November 8th was my day of reckoning in more ways than one. Like many – I’d venture to say most – people, I was stunned by the result of the election. I had started the day feeling light as a feather, excited to immerse myself in exit polls and projections, and most of all expecting to go to bed brimming with pride. I didn’t go to bed feeling proud on the night of November 8th. I dragged myself home at 2 a.m. after spending over six hours covering what became the greatest presidential election upset in recent history. Instead of feeling proud, I was scared. I was confused. I spent the next few days questioning my future as a political journalist – could I really cover a Trump administration in a conventionally unbiased way? Was I to be expected to normalize the things he had said and done over the election cycle, not to mention the countless inflammatory remarks and Tweets to come?

Again, like many Americans, I felt lost.


Then, on January 21st, I drove to Indianapolis to cover the Indianapolis branch of the Women’s March on Washington. I expected to see a reasonably-sized crowd, some Democratic speakers, and a few posters – normal political protest fare. My expectations were exceeded in an immeasurable way. The crowd, over seven thousand strong, was diverse. Women and children of all ages and races were joined by almost as many men. From above, the crowd was a sea of pink – cat-eared “pussy hats,” worn by protestors to symbolize female power – and undulated with posters and signs of every color:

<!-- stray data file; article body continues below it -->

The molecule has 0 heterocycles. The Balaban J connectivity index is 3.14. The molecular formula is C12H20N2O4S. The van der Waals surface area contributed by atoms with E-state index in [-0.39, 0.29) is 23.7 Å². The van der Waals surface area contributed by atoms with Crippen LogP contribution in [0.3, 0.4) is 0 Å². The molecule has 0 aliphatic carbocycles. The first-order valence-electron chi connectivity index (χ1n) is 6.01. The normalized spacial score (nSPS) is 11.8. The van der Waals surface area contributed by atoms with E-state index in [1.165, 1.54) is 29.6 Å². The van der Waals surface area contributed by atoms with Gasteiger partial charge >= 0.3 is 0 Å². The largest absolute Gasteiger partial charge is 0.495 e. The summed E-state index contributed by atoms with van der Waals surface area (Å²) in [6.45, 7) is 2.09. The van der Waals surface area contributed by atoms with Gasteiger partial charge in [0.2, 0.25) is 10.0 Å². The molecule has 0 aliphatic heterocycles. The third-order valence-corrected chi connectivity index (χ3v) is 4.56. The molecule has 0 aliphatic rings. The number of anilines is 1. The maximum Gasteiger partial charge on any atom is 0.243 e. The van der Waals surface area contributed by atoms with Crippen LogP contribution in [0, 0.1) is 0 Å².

“Keep Your Filthy Laws Off My Silky Drawers.”

“Grandmothers For Planned Parenthood.”

“This Pussy Grabs Back.”

“Love Trumps Hate.”


PHOTO BY EMMA ATKINSON*


I talked to women and men who spoke passionately about why they marched; they spoke about the future of their children, the right to safe abortions and birth control, the acceptance of refugees, and many, many other issues which they cited as reasons to speak out. I left the Indianapolis Women’s March feeling hopeful. Perhaps this was the true picture of Trump’s America: not some smoldering post-apocalyptic 1950s dictatorship, but a gathering of American people across all fifty states, fighting for the values that they believe make America strong.


I was heartened to see that same picture just one week later, after Trump announced the executive order barring refugees and legal immigrants from seven Middle Eastern countries. In my hometown of Champaign, Illinois, a crowd of several hundred protestors gathered at the local airport after an unofficial Facebook event was created to spark a protest of the measure. Mind you, this airport was not receiving international immigrants or refugees, but nonetheless, hundreds of people turned up in twenty-degree weather with signs and bullhorns. As a journalist, I was excited to be in the thick of such a timely and newsworthy event. As an American, I was grateful to see the best of what our country stands for – a diverse, energized crowd of people dedicated to making America better through peaceful, intentional dissent.


November was a month of reckoning. January has been a month of hope.


January 2017 thank you for reading.